But I hate seeing people complain! If you support them, then where's the issue?? I know I'll support them even if they only sell 100 copies, for Pete's sake! :D I think every fan should think this way. :)

    Great job, please continue these posts, I enjoy them! :DDD

  12. Honestly, I think the reason people complain so much about album sales is 1) because, like you mentioned, they're scared that low enough sales -> mass graduations, and 2) a special kind of foreign fan complex.

    The first is easy to explain away (by pointing out indie idols, Melon Kinenbi, etc.), but difficult to get rid of. Sure, it's possible to survive even with sales in the 10,000's range--and yes, UFA did set a precedent in keeping Melon Kinenbi as long as they did--but MK was never a principal money-maker in Hello! Project. Arguably, there's a lot more to be scared of when the flagship group (or the second-oldest, or the second most-promoted) dips into a lower cd sales range. Is all the fear and pessimism warranted? Of course not. But being heavily invested emotionally in their idols means people will sometimes panic more than necessary.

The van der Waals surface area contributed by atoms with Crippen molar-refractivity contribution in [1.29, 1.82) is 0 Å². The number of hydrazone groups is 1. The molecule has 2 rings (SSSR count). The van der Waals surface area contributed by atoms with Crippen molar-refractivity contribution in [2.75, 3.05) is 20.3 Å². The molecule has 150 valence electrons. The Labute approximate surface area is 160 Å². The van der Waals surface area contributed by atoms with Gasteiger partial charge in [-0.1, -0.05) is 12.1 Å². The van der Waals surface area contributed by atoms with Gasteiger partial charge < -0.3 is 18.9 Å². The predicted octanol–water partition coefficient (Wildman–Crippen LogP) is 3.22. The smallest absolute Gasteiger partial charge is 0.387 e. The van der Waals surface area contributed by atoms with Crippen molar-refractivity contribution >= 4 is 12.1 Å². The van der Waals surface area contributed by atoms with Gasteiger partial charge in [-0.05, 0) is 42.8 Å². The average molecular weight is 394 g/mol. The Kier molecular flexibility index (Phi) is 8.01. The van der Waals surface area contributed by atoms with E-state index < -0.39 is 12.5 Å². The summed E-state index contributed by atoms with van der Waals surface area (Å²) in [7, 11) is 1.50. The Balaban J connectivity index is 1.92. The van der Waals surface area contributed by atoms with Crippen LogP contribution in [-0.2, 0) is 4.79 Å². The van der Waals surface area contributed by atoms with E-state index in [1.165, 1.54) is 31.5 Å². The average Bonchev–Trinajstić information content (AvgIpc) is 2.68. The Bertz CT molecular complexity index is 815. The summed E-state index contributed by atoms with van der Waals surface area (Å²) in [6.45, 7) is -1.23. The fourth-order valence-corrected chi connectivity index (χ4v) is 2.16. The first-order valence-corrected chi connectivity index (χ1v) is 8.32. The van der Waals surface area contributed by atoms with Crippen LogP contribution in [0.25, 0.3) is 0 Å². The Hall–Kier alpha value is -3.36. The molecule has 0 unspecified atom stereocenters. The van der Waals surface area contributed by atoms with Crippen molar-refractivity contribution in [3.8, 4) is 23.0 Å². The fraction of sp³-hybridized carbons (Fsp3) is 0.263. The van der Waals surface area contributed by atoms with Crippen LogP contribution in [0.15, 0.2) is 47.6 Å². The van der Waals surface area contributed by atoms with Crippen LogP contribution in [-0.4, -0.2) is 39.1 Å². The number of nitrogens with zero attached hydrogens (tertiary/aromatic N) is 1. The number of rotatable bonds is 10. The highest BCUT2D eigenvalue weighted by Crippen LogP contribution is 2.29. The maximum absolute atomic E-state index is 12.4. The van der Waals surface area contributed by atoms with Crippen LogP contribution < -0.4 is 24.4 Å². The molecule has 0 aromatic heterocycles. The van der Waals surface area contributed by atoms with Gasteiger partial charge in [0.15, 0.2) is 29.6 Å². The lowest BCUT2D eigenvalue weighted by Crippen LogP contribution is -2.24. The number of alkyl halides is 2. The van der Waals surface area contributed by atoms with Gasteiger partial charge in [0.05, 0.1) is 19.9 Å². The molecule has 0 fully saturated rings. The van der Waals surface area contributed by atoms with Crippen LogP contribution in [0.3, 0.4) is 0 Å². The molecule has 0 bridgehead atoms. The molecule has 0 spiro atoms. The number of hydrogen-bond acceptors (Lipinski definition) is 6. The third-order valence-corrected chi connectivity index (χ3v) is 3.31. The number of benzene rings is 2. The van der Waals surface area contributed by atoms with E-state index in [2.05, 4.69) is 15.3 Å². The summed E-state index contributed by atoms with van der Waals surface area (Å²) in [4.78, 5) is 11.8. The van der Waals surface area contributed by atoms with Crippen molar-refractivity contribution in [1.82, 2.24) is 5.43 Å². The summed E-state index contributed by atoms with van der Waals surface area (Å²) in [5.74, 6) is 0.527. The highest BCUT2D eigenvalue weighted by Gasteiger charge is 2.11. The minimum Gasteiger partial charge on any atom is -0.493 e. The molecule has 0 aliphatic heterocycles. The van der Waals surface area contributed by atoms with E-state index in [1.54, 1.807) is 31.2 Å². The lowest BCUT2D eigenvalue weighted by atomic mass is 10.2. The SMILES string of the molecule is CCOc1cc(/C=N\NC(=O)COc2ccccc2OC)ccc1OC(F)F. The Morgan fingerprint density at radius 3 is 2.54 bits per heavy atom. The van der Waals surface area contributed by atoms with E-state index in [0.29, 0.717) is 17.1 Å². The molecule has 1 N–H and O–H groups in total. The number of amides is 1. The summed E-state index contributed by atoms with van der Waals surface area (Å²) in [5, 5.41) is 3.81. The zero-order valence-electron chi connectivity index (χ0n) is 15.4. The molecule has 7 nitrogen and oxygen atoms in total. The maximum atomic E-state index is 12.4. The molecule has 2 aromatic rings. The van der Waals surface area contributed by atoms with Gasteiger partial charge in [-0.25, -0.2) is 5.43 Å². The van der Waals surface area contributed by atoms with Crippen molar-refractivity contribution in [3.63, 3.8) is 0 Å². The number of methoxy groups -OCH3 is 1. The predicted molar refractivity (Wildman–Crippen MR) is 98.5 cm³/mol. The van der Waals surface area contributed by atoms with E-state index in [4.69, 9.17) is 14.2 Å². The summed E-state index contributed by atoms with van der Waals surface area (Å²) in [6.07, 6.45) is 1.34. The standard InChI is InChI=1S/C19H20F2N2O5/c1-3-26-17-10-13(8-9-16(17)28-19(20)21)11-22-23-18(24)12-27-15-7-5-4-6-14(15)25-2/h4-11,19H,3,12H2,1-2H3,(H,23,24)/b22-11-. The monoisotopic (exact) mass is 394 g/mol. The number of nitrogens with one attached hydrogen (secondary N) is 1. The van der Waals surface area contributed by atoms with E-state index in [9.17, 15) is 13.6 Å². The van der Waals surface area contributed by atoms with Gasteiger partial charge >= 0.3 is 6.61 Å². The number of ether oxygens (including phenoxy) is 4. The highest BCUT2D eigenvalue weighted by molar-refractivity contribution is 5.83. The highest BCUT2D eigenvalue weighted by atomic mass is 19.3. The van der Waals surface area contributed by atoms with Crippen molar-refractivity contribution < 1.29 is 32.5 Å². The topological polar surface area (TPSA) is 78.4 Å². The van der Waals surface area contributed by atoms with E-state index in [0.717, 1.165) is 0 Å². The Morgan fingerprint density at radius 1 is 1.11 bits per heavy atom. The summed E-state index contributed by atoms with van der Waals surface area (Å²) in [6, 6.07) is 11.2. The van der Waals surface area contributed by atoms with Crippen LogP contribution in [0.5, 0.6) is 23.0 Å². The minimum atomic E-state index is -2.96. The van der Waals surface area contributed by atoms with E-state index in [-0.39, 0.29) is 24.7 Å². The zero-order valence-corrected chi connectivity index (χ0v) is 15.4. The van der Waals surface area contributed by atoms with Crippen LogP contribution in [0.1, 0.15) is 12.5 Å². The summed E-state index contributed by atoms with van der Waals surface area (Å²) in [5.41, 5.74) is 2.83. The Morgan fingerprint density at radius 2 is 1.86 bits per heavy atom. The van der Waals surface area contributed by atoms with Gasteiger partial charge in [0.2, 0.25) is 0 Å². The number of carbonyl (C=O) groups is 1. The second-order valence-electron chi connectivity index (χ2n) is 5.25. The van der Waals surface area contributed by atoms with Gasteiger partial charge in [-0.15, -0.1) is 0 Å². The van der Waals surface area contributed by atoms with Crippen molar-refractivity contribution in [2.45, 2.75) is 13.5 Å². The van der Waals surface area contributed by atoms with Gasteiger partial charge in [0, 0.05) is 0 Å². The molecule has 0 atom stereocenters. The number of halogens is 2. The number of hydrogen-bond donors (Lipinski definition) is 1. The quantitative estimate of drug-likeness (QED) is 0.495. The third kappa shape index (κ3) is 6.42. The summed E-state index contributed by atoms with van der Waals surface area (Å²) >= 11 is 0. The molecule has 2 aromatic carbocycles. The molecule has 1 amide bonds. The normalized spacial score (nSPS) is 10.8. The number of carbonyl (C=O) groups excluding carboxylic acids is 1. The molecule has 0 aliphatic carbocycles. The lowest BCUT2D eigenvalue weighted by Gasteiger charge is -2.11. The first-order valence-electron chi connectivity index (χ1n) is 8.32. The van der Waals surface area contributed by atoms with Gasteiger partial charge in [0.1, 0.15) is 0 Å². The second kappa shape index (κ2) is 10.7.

And, while no one doubts H!P can easily keep going for at least another decade, lower sales do mean less activity (see MK's 3-year gaps between albums), something no fan wants.

    On that special sort of foreign fan complex I mentioned, one of the best (and sometimes worst) part of the H!P fandom is that all kinds of people enter into it, for all kinds of reasons, at vastly different points of the company's growth. A lot of people became fans during H!P's golden era, back when it was "cool" to like Momusu (and, to a smaller extent, Berrikyuu), and haven't ever really adjusted to their groups' decline in popularity. For these kinds of fans, liking the girls and the music isn't enough--for a variety of reasons, which I can only speculate about:

    1) H!P has to regain a mainstream audience at all costs, because the current, intensely loyal wota fanbase makes these fans uncomfortable for some reason. By all costs, I really do mean *all* costs--these types of fans are usually the ones that clamor for removal of front-girls (or removal of less-popular members), a drastic change in style to "more like the OGs/AKB/Momoclo/TGS" (although it's usually the first two), and a hyper-aggressive marketing campaign funded by all the money that UFA clearly has stashed away. This type of fan almost seems like they have a love/hate relationship with Hello!Project, since they want to change it so much.